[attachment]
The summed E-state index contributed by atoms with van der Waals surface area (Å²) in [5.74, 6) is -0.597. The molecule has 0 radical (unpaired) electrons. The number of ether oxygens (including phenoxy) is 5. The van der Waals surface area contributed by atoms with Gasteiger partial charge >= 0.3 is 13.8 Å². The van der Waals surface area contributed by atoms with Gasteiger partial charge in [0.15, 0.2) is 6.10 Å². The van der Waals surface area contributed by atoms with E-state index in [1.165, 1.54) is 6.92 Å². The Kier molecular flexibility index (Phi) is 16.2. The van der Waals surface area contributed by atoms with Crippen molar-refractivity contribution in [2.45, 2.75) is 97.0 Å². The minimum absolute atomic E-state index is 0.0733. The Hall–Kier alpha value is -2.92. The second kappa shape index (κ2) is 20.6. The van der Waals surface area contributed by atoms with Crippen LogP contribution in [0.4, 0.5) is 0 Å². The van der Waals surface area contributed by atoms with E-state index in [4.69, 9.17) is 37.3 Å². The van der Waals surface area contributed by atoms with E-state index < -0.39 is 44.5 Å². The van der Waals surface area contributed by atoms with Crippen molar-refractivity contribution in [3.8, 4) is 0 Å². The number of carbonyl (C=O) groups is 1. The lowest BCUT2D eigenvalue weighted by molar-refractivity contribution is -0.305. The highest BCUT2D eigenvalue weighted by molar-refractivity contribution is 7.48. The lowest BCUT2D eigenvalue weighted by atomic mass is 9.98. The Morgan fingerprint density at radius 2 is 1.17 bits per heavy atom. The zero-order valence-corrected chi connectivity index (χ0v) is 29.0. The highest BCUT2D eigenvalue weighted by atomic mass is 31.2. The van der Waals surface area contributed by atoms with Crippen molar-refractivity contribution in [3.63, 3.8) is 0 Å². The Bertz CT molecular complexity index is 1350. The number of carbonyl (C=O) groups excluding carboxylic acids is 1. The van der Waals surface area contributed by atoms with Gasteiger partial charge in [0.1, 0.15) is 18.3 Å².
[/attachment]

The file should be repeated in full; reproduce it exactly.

The summed E-state index contributed by atoms with van der Waals surface area (Å²) in [5.74, 6) is -0.597. The molecule has 0 radical (unpaired) electrons. The number of ether oxygens (including phenoxy) is 5. The van der Waals surface area contributed by atoms with Gasteiger partial charge >= 0.3 is 13.8 Å². The van der Waals surface area contributed by atoms with Gasteiger partial charge in [0.15, 0.2) is 6.10 Å². The van der Waals surface area contributed by atoms with E-state index in [1.165, 1.54) is 6.92 Å². The Kier molecular flexibility index (Phi) is 16.2. The van der Waals surface area contributed by atoms with Crippen molar-refractivity contribution in [2.45, 2.75) is 97.0 Å². The minimum absolute atomic E-state index is 0.0733. The Hall–Kier alpha value is -2.92. The second kappa shape index (κ2) is 20.6. The van der Waals surface area contributed by atoms with Crippen LogP contribution in [0.4, 0.5) is 0 Å². The van der Waals surface area contributed by atoms with E-state index in [4.69, 9.17) is 37.3 Å². The van der Waals surface area contributed by atoms with E-state index < -0.39 is 44.5 Å². The van der Waals surface area contributed by atoms with Crippen molar-refractivity contribution in [3.8, 4) is 0 Å². The number of carbonyl (C=O) groups is 1. The lowest BCUT2D eigenvalue weighted by molar-refractivity contribution is -0.305. The highest BCUT2D eigenvalue weighted by molar-refractivity contribution is 7.48. The lowest BCUT2D eigenvalue weighted by atomic mass is 9.98. The Morgan fingerprint density at radius 2 is 1.17 bits per heavy atom. The zero-order valence-corrected chi connectivity index (χ0v) is 29.0. The highest BCUT2D eigenvalue weighted by atomic mass is 31.2. The van der Waals surface area contributed by atoms with Crippen molar-refractivity contribution in [3.63, 3.8) is 0 Å². The Bertz CT molecular complexity index is 1350. The number of carbonyl (C=O) groups excluding carboxylic acids is 1. The van der Waals surface area contributed by atoms with Gasteiger partial charge in [0.1, 0.15) is 18.3 Å².